What Google Docs did for documents and GitHub did for developer collaboration, Figma does for design, Soundtrap does for audio, and Webflow does for website creation. They’re each great at their core task, similar to desktop software you would have used before. But the big difference is that they’re online and built around collaboration. Instead of emailing Illustrator and Sketch designs, sharing mp3s and wav files, and discussing web design only with mockups, they let your entire team work on the same production together. Great in the office, even better on distributed teams.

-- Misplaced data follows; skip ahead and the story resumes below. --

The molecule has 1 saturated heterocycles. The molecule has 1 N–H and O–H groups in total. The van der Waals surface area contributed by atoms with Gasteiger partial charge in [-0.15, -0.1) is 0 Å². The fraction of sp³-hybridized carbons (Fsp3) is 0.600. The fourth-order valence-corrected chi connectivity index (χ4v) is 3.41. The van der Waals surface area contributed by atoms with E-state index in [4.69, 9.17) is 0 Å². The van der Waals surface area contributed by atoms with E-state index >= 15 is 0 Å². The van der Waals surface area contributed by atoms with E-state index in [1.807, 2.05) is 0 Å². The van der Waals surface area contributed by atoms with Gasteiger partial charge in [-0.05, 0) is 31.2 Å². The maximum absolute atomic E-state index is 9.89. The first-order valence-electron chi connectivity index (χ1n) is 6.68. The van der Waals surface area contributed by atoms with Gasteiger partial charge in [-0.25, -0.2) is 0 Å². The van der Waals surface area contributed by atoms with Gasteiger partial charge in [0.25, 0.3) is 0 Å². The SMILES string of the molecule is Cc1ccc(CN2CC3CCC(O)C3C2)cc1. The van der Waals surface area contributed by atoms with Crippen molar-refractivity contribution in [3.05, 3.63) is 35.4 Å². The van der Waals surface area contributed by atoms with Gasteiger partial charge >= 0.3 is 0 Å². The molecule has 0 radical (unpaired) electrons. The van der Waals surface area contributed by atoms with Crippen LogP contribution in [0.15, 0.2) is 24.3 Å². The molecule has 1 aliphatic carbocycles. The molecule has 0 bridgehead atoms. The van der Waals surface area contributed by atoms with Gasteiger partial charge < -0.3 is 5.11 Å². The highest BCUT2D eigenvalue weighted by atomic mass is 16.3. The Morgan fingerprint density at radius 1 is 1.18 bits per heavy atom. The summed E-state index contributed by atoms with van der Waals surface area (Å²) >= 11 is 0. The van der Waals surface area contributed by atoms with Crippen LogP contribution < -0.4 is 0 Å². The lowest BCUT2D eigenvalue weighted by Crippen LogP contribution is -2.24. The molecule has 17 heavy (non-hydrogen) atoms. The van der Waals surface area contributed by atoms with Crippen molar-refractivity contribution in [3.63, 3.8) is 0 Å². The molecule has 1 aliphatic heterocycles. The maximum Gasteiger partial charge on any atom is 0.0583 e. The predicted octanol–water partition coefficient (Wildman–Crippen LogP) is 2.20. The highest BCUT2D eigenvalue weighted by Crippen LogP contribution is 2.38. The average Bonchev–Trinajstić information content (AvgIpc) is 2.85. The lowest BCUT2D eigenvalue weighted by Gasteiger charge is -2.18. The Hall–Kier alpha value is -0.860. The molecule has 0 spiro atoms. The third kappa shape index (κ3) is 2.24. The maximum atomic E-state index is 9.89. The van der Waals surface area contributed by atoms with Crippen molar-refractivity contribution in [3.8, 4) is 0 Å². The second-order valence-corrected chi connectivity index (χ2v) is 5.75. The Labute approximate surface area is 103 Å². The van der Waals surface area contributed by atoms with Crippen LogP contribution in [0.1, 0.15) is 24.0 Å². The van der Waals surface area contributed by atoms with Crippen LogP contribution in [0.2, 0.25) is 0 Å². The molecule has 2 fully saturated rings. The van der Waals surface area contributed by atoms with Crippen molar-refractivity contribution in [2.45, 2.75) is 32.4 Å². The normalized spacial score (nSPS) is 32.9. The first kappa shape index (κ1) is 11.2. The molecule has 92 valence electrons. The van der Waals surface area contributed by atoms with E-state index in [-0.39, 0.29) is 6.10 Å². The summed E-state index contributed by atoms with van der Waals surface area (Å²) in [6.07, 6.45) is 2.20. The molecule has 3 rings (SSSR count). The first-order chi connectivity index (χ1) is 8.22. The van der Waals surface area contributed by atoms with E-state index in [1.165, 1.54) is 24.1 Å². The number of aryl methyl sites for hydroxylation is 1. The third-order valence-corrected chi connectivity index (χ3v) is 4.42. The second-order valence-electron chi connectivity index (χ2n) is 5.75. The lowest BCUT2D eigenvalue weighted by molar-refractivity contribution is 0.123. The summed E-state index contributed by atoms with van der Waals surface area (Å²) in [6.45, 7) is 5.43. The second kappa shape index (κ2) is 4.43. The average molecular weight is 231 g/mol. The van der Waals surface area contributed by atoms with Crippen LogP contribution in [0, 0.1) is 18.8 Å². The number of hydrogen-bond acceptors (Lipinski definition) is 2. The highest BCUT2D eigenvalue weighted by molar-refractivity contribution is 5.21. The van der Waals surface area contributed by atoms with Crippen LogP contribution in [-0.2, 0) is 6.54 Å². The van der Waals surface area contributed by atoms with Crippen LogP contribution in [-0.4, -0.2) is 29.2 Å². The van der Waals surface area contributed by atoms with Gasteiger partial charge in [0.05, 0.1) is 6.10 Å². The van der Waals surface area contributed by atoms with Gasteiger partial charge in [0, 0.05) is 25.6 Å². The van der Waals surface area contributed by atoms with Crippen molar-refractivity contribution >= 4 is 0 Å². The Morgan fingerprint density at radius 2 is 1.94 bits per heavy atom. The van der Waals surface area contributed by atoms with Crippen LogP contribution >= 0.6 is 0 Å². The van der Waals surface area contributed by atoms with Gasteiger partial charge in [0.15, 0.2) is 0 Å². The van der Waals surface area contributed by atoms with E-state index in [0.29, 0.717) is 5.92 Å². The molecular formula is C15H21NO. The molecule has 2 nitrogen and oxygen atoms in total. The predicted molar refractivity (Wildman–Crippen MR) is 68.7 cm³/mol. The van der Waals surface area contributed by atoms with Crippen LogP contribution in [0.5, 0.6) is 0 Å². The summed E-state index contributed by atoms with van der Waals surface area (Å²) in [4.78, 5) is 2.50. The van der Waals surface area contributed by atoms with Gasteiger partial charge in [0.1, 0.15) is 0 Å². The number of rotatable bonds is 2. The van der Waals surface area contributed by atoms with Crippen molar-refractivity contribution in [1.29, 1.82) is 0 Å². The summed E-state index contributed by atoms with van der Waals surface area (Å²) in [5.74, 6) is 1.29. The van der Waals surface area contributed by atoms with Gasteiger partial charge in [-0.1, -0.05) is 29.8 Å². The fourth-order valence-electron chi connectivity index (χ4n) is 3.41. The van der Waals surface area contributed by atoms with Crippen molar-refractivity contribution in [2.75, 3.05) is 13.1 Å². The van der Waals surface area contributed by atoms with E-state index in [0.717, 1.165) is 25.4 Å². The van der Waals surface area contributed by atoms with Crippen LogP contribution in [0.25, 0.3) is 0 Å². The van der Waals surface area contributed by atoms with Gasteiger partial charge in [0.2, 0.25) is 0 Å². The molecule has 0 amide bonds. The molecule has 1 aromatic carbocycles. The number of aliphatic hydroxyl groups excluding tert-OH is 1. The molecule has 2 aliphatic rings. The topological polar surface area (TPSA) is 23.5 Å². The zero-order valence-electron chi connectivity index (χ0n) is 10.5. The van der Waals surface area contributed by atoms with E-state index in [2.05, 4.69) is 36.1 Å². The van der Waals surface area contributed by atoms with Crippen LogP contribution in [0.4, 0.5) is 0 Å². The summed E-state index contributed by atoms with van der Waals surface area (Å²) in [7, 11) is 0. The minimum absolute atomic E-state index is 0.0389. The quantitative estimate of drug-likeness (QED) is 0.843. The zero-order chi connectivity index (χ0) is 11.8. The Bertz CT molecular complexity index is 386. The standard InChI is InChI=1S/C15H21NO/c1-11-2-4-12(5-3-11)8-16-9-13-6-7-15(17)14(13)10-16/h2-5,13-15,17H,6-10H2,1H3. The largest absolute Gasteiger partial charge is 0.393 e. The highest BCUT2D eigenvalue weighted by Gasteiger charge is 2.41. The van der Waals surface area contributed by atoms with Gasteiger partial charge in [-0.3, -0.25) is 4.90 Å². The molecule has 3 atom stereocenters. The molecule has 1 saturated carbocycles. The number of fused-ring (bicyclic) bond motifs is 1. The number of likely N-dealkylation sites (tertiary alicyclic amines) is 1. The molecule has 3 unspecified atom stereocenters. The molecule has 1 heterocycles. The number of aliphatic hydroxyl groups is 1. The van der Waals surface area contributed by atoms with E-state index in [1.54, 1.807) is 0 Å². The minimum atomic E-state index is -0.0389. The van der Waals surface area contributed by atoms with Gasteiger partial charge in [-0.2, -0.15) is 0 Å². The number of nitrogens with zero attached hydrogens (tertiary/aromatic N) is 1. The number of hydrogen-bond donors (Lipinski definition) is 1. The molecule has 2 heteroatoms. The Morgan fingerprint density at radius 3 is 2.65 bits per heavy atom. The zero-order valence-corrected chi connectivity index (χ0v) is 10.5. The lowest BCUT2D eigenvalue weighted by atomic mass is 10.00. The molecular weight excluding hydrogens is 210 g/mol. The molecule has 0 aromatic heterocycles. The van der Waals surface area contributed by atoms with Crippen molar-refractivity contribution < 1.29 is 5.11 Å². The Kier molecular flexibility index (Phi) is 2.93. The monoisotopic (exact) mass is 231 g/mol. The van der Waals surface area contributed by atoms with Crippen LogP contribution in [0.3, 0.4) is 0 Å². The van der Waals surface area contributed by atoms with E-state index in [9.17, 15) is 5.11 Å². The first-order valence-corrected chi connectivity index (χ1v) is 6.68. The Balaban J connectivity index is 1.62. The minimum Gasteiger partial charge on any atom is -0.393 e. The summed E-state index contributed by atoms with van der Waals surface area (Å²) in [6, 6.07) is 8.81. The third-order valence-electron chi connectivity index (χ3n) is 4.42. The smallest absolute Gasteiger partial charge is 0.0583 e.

Figma free for 3 projects, from $15/month per user for teams. Webflow free to build your site, from $15/month per site when launched. Soundtrap free for 900 loops, from $9.99/month for full features. GitHub free for 3 collaborators, from $7/month for unlimited private repos.
The World Is Your Office
Whether you’re a continent or a cubical away from your coworkers, the best software in 2020 is remote-first, built to simplify collaboration from anywhere. They’ll save your sanity if you’re already remote, make it easier to switch if you’re not.
And at any rate, they’re some of the best software for remote work your team could use in 2020.